Here's the Difference Between Flexbox, CSS Grid & Bootstrap

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Anna Fitzgerald
Anna Fitzgerald


Web development processes have been evolving since the dawn of the internet: developers have released responsive layout models to make creating and maintaining web pages easier. Along with Bootstrap, the biggest rivalry among supported layout models is CSS Grid vs. Flexbox.

Woman using computer to learn the difference between CSS Grid vs. Flexbox

All webpages require at least a few headings, paragraphs, images, and other navigation properties. If it’s your page, you also want to organize and display these elements effectively and ensure they look good on any screen, from desktops to mobile devices and all the options in between.

Previously, site owners had to “hack” their CSS, using table elements, in-line blocks, floats, and different positioning types. Creating complex layouts required JavaScript as well. These techniques were somewhat effective but missing key functionality, like vertical centering, which made it inconsistent across browsers. They also made the code of a site much more difficult to maintain.

Let’s compare some of the best-supported layout models.

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Let’s walk through each model below starting with CSS Grid.

With CSS Grid, you can align components into columns and rows. This feature makes it ideal for larger layouts that must be divided into sections. In other words, this type of layout will have elements that need to overlap and layer rather than being linear.

Below is a helpful illustration (by developer Ayush Gupta) of a possible layout with CSS Grid.

Two dimensional layout with CSS Grid illustration


With Flexbox, you can lay out and align elements in a container even if you don’t know the size of those elements or if the size might change. That’s because a flex container is, well, flexible: it expands the flex elements to fill space when it’s available and shrinks them to prevent overflow when it’s not.

Below is another helpful illustration by developer Ayush Gupta that shows a layout that’s possible with Flexbox.

One dimensional layout with Flexbox illustration


In an article on CSS Tricks, co-founder of CodePen, Chris Coyier made an important note. Like Flexbox, you can use CSS Grid to create one-dimensional layouts. Also like CSS Grid, Flexbox can be used to create two-dimensional layouts. The difference here is that CSS Grid allows you to create 2D layouts in ways that Flexbox does not.

With Flexbox, you can also create multi-line flex containers. You simply have to apply the flex-wrap property with a value of “wrap” to your container. That way, if your items are too large to all display in one line on a particular viewport, they will wrap onto another line rather than shrink to fit in one row.

This creates rows and columns in a sense. But how wrapped flex items line up on a row is independent of how they lined up on the previous row. That’s because you can’t control where flex elements end up like you can in CSS Grid; flex elements simply inch along a single axis and then wrap accordingly. The layout will look more like bricks than a grid as a result.

Here’s a side-by-side comparison of a layout built with Flexbox and one built with CSS Grid that shows this effect.

Flexbox vs CSS Grid layout comparison illustration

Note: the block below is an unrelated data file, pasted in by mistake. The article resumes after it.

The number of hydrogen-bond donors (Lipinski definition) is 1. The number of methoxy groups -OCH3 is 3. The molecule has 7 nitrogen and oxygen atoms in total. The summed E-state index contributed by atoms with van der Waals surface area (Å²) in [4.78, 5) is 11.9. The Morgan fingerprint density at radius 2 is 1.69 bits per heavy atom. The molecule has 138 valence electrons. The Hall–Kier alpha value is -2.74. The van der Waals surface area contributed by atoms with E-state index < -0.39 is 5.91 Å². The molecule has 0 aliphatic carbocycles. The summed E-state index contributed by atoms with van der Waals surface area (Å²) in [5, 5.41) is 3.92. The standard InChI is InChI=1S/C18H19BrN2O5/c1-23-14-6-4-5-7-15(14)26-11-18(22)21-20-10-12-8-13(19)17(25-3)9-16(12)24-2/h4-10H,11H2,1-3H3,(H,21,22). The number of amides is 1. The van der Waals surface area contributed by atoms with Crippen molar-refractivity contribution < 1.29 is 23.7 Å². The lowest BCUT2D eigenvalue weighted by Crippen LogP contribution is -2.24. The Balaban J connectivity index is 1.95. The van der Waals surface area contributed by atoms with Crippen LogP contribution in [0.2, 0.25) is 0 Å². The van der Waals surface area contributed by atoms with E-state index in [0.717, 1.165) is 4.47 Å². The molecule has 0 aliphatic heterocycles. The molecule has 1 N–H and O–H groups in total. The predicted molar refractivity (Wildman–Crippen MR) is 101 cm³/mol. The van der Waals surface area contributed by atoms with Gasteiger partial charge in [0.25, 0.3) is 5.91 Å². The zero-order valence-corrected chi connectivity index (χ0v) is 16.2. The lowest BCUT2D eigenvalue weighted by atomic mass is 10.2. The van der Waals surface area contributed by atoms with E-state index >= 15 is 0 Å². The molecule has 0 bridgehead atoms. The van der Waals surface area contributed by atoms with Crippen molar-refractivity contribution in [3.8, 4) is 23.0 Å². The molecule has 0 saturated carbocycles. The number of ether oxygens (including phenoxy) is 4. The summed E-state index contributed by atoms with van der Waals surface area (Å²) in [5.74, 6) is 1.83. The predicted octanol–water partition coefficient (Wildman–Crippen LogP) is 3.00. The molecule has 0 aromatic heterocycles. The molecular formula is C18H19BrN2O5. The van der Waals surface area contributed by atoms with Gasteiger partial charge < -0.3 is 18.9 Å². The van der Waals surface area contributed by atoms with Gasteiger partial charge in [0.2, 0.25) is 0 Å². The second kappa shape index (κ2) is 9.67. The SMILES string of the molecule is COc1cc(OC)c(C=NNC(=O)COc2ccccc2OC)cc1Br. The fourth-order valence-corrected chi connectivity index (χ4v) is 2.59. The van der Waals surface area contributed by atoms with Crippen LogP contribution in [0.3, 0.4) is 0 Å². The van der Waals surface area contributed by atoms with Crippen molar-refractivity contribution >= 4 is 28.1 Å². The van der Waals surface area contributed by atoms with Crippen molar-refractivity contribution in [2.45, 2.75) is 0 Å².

Before we move on, it’s important to understand that these layout models are not mutually exclusive. You can combine them by using a Flexbox container inside a CSS Grid container. Note, however, that you cannot use a CSS Grid Container inside a Flexbox container.

Flexbox vs. Bootstrap

It’s important to understand that Bootstrap 4’s grid system is built with Flexbox. What sets Bootstrap apart from using Flexbox alone is the process of writing code. With Bootstrap, you can create a grid using only HTML. With Flexbox, you must use HTML and CSS. Let’s take a closer look at each process below.

Bootstrap offers a twelve-column system with five default responsive tiers, Sass variables and mixins, and dozens of predefined classes. That means you can use its mobile-first flexbox grid to build unique and complex layouts without having to build them from scratch — it also means you need to understand its unique syntax.

Let’s start with Bootstrap’s column system. Bootstrap has a twelve-column system, which means there can be up to twelve grid columns on a single horizontal block. You can have more than twelve, they’ll just start to wrap rather than show up on a single axis, regardless of the viewport.

Most site owners won’t need anywhere close to twelve columns. In that case, you just need your columns to add up to twelve so they display on a single horizontal block. That means if I want to create two columns, in which one is half the size of the other, I’d use the classes .col-4 and .col-8.

Now let’s say I want to create equal-width columns that display horizontally until they reach a certain screen width and then automatically stack on top of each other. In that case, I’d need to use a responsive grid breakpoint.

The five default responsive tiers of the Bootstrap 4 grid system are listed below. Please note that the value listed in pixels is the breakpoint at which columns will automatically stack on top of each other.

Class prefix device size max container width
.col- extra small devices less than 576px
.col-sm- small devices equal to or greater than 576px
.col-md- medium devices equal to or greater than 768px
.col-lg- large devices equal to or greater than 992px
.col-xl- extra-large devices equal to or greater than 1200px

Because the column system and responsive tiers work together, you’ll often see a number and a prefix defining the .col class. We’ll see that in the example below.

Bootstrap Grid Example

Let’s say I want to create six equal-width columns that stack on top of each other on mobile phones or screens that are less than 576px wide. To do so, I’d use the .col-sm-2 class.

Applying this class to six <div> elements, I’d then wrap these in a row, as shown below.

<div class="row"> <div class="col-sm-2" style="background-color:lavender;">.col-sm-2</div> <div class="col-sm-2" style="background-color:lavenderblush;">.col-sm-2</div> <div class="col-sm-2" style="background-color:lavender;">.col-sm-2</div> <div class="col-sm-2" style="background-color:lavenderblush;">.col-sm-2</div> <div class="col-sm-2" style="background-color:lavender;">.col-sm-2</div> <div class="col-sm-2" style="background-color:lavenderblush;">.col-sm-2</div> </div>

You’ll see I added some inline CSS styling to more clearly see each individual column on the front-end. Here’s the result:

See the Pen Bootstrap Responsive Columns by HubSpot (@hubspot) on CodePen.

Now we’ll walk through an example of building a grid in Flexbox so you can compare both processes.

Flexbox Grid Example

Let’s say I want to create a flexbox grid with six columns, like the one above. In the body section, I’d simply create six <div> elements and wrap them in a <div> element with the .flex-container class. Here’s the HTML code: